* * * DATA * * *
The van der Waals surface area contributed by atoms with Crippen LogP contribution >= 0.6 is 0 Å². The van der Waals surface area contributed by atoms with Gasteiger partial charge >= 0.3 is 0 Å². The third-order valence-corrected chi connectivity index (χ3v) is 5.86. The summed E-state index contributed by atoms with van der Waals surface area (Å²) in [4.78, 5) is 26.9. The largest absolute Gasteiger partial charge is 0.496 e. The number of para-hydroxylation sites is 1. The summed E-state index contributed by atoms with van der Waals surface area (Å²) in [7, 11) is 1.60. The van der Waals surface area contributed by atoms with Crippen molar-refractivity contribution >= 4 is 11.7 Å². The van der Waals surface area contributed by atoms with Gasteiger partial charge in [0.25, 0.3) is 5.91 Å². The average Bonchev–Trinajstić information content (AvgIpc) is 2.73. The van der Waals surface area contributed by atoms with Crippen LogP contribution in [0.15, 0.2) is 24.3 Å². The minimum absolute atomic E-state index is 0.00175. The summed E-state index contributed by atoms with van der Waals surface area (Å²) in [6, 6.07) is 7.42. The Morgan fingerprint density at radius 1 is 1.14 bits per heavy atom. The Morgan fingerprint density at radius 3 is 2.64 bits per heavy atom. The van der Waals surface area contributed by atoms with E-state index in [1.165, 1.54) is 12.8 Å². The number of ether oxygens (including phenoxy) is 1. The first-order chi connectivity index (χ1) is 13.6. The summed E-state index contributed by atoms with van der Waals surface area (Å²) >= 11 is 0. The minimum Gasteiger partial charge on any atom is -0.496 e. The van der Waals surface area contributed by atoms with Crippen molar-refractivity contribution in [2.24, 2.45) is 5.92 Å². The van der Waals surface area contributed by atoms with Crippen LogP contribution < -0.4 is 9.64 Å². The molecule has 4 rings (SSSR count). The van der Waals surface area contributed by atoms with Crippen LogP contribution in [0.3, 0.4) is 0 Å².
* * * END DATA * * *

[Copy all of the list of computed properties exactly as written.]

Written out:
The van der Waals surface area contributed by atoms with Crippen LogP contribution >= 0.6 is 0 Å². The van der Waals surface area contributed by atoms with Gasteiger partial charge >= 0.3 is 0 Å². The third-order valence-corrected chi connectivity index (χ3v) is 5.86. The summed E-state index contributed by atoms with van der Waals surface area (Å²) in [4.78, 5) is 26.9. The largest absolute Gasteiger partial charge is 0.496 e. The number of para-hydroxylation sites is 1. The summed E-state index contributed by atoms with van der Waals surface area (Å²) in [7, 11) is 1.60. The van der Waals surface area contributed by atoms with Crippen molar-refractivity contribution >= 4 is 11.7 Å². The van der Waals surface area contributed by atoms with Gasteiger partial charge in [0.25, 0.3) is 5.91 Å². The average Bonchev–Trinajstić information content (AvgIpc) is 2.73. The van der Waals surface area contributed by atoms with Crippen LogP contribution in [0.15, 0.2) is 24.3 Å². The minimum absolute atomic E-state index is 0.00175. The summed E-state index contributed by atoms with van der Waals surface area (Å²) in [6, 6.07) is 7.42. The Morgan fingerprint density at radius 1 is 1.14 bits per heavy atom. The Morgan fingerprint density at radius 3 is 2.64 bits per heavy atom. The van der Waals surface area contributed by atoms with E-state index in [1.165, 1.54) is 12.8 Å². The number of ether oxygens (including phenoxy) is 1. The first-order chi connectivity index (χ1) is 13.6. The summed E-state index contributed by atoms with van der Waals surface area (Å²) >= 11 is 0. The minimum Gasteiger partial charge on any atom is -0.496 e. The van der Waals surface area contributed by atoms with Crippen molar-refractivity contribution in [2.24, 2.45) is 5.92 Å². The van der Waals surface area contributed by atoms with Crippen LogP contribution < -0.4 is 9.64 Å². The molecule has 4 rings (SSSR count). The van der Waals surface area contributed by atoms with Crippen LogP contribution in [0.3, 0.4) is 0 Å².